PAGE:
Gap between skilled and unskilled, rural and urban, online and offline is reducing; Bharat no longer backbencher of growth story
Proactive and agile policy frameworks have already played a key role in India’s growth based on utilising its technological framework and are now leading to an empowered Bharat.
India, that is, Bharat - the majority of our country that is living in villages -- is symbolic of our aspirations. Policy makers from top down and citizens from bottom up are cognizant of the fact that sustainable transformation of India is incomplete without the inclusion of rural India in its growth story. Transformational stories of rural enterprises and multiple instances of reverse migration are evidence of the concerted efforts taken by the government and policy makers. The early morning image of a rugged peasant pulling a plough has faded before the newer reality of a growing India. It isn’t a coincidence that this growth is emerging after the government’s commitment towards inclusive growth Sabka Saath, Sabka Gaon, Sabka Vikas.
It's been two years since Prime Minister Narendra Modi announced the government’s 'Rurban' Mission, with a cluster-based development model, to provide urban amenities to rural India. Three hundred village clusters were created keeping in mind that rural India isn’t stand-alone settlements but a collection of villages in close proximity that could derive advantages from location and economic drivers. These centres of economic activity in turn spurred economic growth, empowered individuals and improved the quality of life in rural India.
Growth is impossible in isolation, and Bharat has increasingly been connected, physically and digitally to move from silos to solutions, foster market access, provide banking, enhance self-employment and livelihood opportunities and utilise economies of scale. The Pradhan Mantri Gram Sadak Yojana (PMGSY) has reached 82 percent of its total target and connected close to 1.5 lakh habitations with all-weather roads. Roads are allowing Bharat to invest in its future, tractor sales alone have risen by 34 percent y-o-y, post GST. Launched last year, Saubhagya will give free electricity to over 10 crore families in rural areas. The ambitious Bharatnet is on its way to conquer the digital divide, with over 1.05 lakh gram panchayats having internet access today. Digital and physical connectivity are growth drivers, they allow self-sustenance, financial independence and greater opportunities.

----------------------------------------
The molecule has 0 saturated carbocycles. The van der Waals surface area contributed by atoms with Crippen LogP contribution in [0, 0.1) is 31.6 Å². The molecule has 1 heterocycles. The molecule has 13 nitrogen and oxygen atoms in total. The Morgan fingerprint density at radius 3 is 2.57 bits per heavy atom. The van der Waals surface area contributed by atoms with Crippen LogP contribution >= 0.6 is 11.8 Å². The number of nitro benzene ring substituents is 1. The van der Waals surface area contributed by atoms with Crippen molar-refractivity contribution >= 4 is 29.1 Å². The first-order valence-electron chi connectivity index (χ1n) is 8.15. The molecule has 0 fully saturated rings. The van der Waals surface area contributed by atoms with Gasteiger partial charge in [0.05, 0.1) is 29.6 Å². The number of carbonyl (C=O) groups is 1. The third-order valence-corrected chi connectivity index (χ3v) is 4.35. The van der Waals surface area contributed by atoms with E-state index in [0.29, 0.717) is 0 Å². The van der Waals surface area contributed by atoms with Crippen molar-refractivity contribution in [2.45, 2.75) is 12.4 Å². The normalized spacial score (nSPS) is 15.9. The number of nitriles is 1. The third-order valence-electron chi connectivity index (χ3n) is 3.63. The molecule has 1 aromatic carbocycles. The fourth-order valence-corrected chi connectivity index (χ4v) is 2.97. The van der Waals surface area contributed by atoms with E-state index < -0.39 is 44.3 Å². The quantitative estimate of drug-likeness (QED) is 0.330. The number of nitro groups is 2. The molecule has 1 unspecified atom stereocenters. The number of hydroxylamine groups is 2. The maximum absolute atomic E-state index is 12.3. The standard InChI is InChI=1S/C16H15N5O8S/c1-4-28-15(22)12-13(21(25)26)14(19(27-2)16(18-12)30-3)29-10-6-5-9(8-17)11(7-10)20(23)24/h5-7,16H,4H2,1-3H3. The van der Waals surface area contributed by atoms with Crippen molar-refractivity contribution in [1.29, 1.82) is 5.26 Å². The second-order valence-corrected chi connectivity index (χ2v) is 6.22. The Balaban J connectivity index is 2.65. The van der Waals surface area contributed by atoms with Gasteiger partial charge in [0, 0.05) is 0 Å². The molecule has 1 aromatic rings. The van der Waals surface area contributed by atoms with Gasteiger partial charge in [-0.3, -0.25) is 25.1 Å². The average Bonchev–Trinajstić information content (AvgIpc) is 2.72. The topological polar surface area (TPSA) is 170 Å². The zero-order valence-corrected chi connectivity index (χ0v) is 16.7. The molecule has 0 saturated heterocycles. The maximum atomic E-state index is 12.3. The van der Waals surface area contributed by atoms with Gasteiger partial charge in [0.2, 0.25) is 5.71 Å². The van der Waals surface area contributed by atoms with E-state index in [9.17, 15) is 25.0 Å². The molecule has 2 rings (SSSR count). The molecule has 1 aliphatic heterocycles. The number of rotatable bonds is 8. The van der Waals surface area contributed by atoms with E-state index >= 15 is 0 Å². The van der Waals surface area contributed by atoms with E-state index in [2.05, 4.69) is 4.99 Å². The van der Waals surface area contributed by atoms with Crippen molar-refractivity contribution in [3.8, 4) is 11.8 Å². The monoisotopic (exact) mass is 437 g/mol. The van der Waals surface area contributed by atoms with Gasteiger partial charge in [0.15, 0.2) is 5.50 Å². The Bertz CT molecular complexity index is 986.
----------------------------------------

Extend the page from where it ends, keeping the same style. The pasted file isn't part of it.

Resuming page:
Till recently, Kuragunda village entrepreneur Satya and wife Padma (names changed), were struggling with the headwinds of urbanisation and lack of local infrastructure, leave alone planning for their and their children’s future. But the past few years have changed that. Satish is now hopeful of a better future and a shiny red tractor parked outside his house proves that. The financial inclusion revolution, fostered by the innovative digital banking system has allowed him to enter the formal economy and benefit from credit lines through MUDRA and other schemes. Internet access has allowed him to look beyond his village as a market for his produce and mobile banking ensures timely payments from his customers. Tech-enabled innovative business models such as the ‘uberisation’ of tractors has meant that Satish is just one of many who have benefitted from alternative revenue streams supported by digital.